William Friedkin, the guy who directed the Exorcist movie, has written a rather unreliable account of the activities of an official Catholic exorcist, Gabriele Amorth. I say unreliable because, I’m afraid, he sounds rather confused.
I am an agnostic. I believe the power of God and the human soul are unknowable. I don’t associate the teachings of Jesus with the politics of the Roman Catholic Church. The authors of the New Testament—none of whom, it is now generally believed by historians, actually knew Jesus—were creating a religion, not writing history.
I had no particular interest in the spiritual or the supernatural when the writer Bill Blatty asked me to direct the film of his novel, The Exorcist.
More than any film I’ve directed, The Exorcist inspired me to the point of obsession each day as I made it. I rejected all constraints, creative and financial. The studio, Warner Bros., thought I had taken leave of my senses. I may have. I made the film believing in the reality of exorcism and never, to this day, thought of it as a horror film.
There is a video of a woman undergoing exorcism. She thrashes around violently, she growls and howls, she curses in Italian. There is absolutely nothing supernatural on display, although it is also illustrated with a still from The Exorcist of a possessed girl levitating. This woman does not levitate. Her head doesn’t spin around on her neck. It’s all sadly mundane and shows a person suffering from some kind of mental illness, nothing more.
So Friedkin takes the video to some real doctors. They are non-committal; this is a problem they wouldn’t know how to treat, they come right out and say “this isn’t demon possession”, they suggest that there isn’t necessarily anything they could do, they agree that religion may be a useful palliative, and they explain that they have a patient with similar symptoms, and “we’re treating her with medication, giving her psychotherapy, creating a safe environment. She gets better.” How does Friedkin interpret this? As an affirmation of the supernatural.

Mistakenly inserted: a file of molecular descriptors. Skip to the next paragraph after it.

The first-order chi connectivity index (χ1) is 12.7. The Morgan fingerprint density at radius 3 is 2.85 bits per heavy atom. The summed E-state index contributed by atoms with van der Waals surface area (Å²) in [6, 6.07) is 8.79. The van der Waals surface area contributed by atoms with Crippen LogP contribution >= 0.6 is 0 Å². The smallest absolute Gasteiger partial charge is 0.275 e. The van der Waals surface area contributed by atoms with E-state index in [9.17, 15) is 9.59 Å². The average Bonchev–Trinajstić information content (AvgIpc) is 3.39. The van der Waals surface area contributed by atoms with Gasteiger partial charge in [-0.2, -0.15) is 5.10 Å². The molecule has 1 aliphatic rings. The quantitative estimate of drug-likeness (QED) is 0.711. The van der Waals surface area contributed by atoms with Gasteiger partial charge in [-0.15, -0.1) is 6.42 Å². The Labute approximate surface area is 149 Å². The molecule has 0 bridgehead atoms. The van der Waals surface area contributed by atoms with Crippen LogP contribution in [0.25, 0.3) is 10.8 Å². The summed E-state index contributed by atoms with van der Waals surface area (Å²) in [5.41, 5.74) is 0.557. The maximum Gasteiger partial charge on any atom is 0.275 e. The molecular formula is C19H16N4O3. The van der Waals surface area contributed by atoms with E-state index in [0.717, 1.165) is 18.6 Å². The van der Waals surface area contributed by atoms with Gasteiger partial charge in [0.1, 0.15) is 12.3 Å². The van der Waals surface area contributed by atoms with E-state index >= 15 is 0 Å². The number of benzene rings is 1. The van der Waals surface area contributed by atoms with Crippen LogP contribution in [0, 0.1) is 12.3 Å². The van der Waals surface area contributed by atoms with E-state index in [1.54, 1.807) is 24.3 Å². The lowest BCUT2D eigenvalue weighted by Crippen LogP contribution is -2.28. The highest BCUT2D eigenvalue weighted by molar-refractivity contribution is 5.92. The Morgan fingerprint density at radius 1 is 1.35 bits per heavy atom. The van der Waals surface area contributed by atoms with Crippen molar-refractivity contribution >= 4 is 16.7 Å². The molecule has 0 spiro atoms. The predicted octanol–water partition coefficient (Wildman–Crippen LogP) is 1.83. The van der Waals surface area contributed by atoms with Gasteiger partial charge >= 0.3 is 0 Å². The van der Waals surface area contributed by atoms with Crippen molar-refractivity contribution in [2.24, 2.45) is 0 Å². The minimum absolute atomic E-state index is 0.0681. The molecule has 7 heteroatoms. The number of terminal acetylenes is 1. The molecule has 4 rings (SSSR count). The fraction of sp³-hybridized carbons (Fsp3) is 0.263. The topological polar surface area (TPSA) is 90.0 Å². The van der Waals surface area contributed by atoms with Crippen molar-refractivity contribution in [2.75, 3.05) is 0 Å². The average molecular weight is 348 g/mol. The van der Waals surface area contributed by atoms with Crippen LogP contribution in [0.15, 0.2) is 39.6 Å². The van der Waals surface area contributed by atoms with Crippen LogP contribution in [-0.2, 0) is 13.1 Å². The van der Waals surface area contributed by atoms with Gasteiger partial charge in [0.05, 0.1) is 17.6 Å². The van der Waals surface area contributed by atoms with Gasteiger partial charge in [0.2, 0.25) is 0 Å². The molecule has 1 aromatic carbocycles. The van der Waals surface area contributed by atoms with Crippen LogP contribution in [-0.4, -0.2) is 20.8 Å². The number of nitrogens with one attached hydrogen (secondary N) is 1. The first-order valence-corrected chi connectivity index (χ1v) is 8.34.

I went to these doctors to try to get a rational, scientific explanation for what I had experienced. I thought they’d say, “This is some sort of psychosomatic disorder having nothing to do with possession.” That’s not what I came away with. Forty-five years after I directed The Exorcist, there’s more acceptance of the possibility of possession than there was when I made the film.
No there isn’t. It’s astonishing how he imposes his own beliefs on a natural phenomenon. And then he has the confidence to say of Amorth that
He has performed thousands of exorcisms successfully. That makes no sense. Even the specific person he describes in this account he has to admit has been “exorcised” nine times, and at the end of the story is still having these seizure-like episodes. Is he going to call these nine successes?
I don’t believe in demons, but this account sure convinces me of the power of people to lie to themselves. There’s nothing heroic or noble in that, and in particular, there is nothing admirable about a man who uses religion to perpetuate damaging dishonesty about human behavior.